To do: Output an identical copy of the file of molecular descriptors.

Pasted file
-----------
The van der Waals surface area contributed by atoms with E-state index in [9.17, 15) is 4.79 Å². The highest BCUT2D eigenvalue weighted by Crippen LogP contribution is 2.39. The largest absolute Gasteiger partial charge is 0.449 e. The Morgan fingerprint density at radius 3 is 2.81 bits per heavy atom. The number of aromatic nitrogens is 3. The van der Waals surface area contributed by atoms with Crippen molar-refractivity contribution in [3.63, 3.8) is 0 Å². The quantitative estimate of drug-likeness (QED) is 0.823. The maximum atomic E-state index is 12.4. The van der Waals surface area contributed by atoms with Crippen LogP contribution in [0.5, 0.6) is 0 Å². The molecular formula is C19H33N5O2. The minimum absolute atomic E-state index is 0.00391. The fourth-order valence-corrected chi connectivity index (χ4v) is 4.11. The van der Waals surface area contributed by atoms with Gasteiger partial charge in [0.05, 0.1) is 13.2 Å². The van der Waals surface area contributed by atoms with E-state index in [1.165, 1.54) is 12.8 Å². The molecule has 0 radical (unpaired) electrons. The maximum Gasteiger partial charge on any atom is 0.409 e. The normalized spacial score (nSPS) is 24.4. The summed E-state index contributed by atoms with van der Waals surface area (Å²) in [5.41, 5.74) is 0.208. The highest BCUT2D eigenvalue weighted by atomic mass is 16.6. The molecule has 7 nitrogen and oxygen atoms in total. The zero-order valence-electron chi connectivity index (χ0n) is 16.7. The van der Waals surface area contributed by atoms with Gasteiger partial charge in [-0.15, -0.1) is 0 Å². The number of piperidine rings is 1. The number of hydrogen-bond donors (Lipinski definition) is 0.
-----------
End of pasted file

The van der Waals surface area contributed by atoms with E-state index in [9.17, 15) is 4.79 Å². The highest BCUT2D eigenvalue weighted by Crippen LogP contribution is 2.39. The largest absolute Gasteiger partial charge is 0.449 e. The Morgan fingerprint density at radius 3 is 2.81 bits per heavy atom. The number of aromatic nitrogens is 3. The van der Waals surface area contributed by atoms with Crippen molar-refractivity contribution in [3.63, 3.8) is 0 Å². The quantitative estimate of drug-likeness (QED) is 0.823. The maximum atomic E-state index is 12.4. The van der Waals surface area contributed by atoms with Crippen LogP contribution in [0.5, 0.6) is 0 Å². The molecular formula is C19H33N5O2. The minimum absolute atomic E-state index is 0.00391. The fourth-order valence-corrected chi connectivity index (χ4v) is 4.11. The van der Waals surface area contributed by atoms with Gasteiger partial charge in [0.05, 0.1) is 13.2 Å². The van der Waals surface area contributed by atoms with E-state index in [1.165, 1.54) is 12.8 Å². The molecule has 0 radical (unpaired) electrons. The maximum Gasteiger partial charge on any atom is 0.409 e. The normalized spacial score (nSPS) is 24.4. The summed E-state index contributed by atoms with van der Waals surface area (Å²) in [5.41, 5.74) is 0.208. The highest BCUT2D eigenvalue weighted by atomic mass is 16.6. The molecule has 7 nitrogen and oxygen atoms in total. The zero-order valence-electron chi connectivity index (χ0n) is 16.7. The van der Waals surface area contributed by atoms with Gasteiger partial charge in [-0.15, -0.1) is 0 Å². The number of piperidine rings is 1. The number of hydrogen-bond donors (Lipinski definition) is 0.